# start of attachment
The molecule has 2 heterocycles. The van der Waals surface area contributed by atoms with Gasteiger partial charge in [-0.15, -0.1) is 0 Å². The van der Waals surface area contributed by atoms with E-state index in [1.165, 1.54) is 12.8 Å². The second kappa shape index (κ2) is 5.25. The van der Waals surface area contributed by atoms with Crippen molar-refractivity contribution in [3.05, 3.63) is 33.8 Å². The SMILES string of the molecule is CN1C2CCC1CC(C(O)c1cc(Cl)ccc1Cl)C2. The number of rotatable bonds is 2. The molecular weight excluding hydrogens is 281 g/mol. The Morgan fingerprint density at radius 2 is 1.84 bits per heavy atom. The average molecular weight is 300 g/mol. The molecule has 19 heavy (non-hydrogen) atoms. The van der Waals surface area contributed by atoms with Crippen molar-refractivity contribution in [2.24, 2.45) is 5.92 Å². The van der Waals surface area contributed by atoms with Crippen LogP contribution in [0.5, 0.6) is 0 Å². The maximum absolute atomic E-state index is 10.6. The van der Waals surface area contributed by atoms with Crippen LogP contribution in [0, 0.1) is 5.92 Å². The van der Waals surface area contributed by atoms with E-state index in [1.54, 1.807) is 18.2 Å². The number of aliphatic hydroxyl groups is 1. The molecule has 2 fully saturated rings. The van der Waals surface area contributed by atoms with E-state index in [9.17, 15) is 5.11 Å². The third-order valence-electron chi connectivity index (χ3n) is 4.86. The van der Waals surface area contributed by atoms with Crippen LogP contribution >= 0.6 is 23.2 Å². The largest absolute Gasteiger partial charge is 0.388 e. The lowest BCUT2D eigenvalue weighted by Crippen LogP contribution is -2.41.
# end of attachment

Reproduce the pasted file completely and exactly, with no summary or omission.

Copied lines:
The molecule has 2 heterocycles. The van der Waals surface area contributed by atoms with Gasteiger partial charge in [-0.15, -0.1) is 0 Å². The van der Waals surface area contributed by atoms with E-state index in [1.165, 1.54) is 12.8 Å². The second kappa shape index (κ2) is 5.25. The van der Waals surface area contributed by atoms with Crippen molar-refractivity contribution in [3.05, 3.63) is 33.8 Å². The SMILES string of the molecule is CN1C2CCC1CC(C(O)c1cc(Cl)ccc1Cl)C2. The number of rotatable bonds is 2. The molecular weight excluding hydrogens is 281 g/mol. The Morgan fingerprint density at radius 2 is 1.84 bits per heavy atom. The average molecular weight is 300 g/mol. The molecule has 19 heavy (non-hydrogen) atoms. The van der Waals surface area contributed by atoms with Crippen molar-refractivity contribution in [2.24, 2.45) is 5.92 Å². The van der Waals surface area contributed by atoms with Crippen LogP contribution in [0.5, 0.6) is 0 Å². The maximum absolute atomic E-state index is 10.6. The van der Waals surface area contributed by atoms with Crippen LogP contribution in [0, 0.1) is 5.92 Å². The van der Waals surface area contributed by atoms with E-state index in [1.54, 1.807) is 18.2 Å². The number of aliphatic hydroxyl groups is 1. The molecule has 2 fully saturated rings. The van der Waals surface area contributed by atoms with E-state index in [9.17, 15) is 5.11 Å². The third-order valence-electron chi connectivity index (χ3n) is 4.86. The van der Waals surface area contributed by atoms with Crippen LogP contribution >= 0.6 is 23.2 Å². The largest absolute Gasteiger partial charge is 0.388 e. The lowest BCUT2D eigenvalue weighted by Crippen LogP contribution is -2.41.